Terence's Reviews > The Tyranny of the Night

The Tyranny of the Night by Glen Cook
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May 19, 08

bookshelves: sf-fantasy
Read in May, 2008

** spoiler alert ** It's really a 2.5 but since I don't have a half-star option, I'm rounding up.

I actually read book one several years ago when it first came out but I've reread it in order to have a handle on what's happening in the second installment. I remember being very disappointed in the first read; on the second read I liked it better but it's still something of a disappointment.

I suppose in my case it's a matter of having read the same type of story before in Cook's Black Company series or Dread Empire novels. Absent a compelling main character, there's no reason to read this. I actually like the main character, a spy named Else Tage who's been targeted by the gods of this world for destruction because he's found a way to kill them (i.e., gunpowder). Unfortunately, there's a lot of meandering between his viewpoint and other characters' and the novel lacks focus.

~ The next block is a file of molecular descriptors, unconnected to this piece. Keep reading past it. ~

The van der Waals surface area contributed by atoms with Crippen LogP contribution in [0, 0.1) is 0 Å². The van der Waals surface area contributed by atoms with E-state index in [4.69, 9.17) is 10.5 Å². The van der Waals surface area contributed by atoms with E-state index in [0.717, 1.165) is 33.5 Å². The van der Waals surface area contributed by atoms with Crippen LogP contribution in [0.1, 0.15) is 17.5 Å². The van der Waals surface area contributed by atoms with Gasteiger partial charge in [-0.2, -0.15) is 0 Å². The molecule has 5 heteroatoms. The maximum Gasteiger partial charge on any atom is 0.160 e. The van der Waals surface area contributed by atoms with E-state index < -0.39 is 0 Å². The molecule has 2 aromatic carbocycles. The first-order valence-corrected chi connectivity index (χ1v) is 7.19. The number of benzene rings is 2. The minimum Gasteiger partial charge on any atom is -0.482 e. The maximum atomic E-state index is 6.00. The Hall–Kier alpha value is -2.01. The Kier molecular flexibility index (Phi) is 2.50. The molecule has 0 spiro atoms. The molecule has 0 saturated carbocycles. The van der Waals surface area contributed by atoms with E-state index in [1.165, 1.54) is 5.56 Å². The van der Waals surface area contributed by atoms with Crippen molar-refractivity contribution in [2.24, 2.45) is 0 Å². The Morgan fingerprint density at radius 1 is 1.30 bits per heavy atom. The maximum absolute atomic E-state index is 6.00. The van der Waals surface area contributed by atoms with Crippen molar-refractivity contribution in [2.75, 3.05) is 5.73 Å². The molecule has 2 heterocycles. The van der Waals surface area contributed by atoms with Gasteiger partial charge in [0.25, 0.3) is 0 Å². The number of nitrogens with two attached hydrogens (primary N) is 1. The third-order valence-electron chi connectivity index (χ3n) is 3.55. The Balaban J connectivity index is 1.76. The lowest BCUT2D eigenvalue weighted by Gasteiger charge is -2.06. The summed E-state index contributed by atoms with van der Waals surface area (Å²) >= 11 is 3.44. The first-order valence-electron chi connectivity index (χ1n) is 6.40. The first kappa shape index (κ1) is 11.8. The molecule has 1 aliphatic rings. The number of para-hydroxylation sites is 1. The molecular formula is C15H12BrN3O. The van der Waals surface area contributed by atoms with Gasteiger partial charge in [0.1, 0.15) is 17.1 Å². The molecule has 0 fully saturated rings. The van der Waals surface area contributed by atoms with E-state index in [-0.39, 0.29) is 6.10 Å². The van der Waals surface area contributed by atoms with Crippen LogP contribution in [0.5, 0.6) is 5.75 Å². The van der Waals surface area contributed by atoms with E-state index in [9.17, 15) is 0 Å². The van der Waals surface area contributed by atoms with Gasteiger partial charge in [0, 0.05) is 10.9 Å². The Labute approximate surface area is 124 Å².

There's also too much ham-fisted exposition and a dismaying tendency to repeat observations over and over. A good editor should have caught that tic and checked it.

I'm also disappointed by the too thinly disguised nature of the world Cook's characters operate in. It's essentially medieval Europe and the Middle East and the players are renamed from historical figures and countries. There're counterparts to the Christian sects of the era (Brothen Episcopals = Rome, Maysalean = Cathars) and Islam (Dreanger = Fatimid (Shia) Egypt) and counterparts to the nations of the period (New Brothen Empire = Holy Roman Empire, Firaldian city-states = Renaissance Italy, Connec = southern France pre-Albigensian Crusade), for example.

Why not just make it an alternate Earth? Cook could still incorporate his ideas without difficulty.

My final complaint is the atrocious copy editing (at least in the edition I read). In one paragraph proper name is spelled two different ways (Madhur vs. Mahdur), and the confusion persists throughout. And, unfortunately, there are other equally egregious examples.

Which is not to say that I didn't like the books but if someone were to ask me for a Cook recommendation, I'd send them to the Black Company or The Dragon Never Sleeps (one of his best SF novels).
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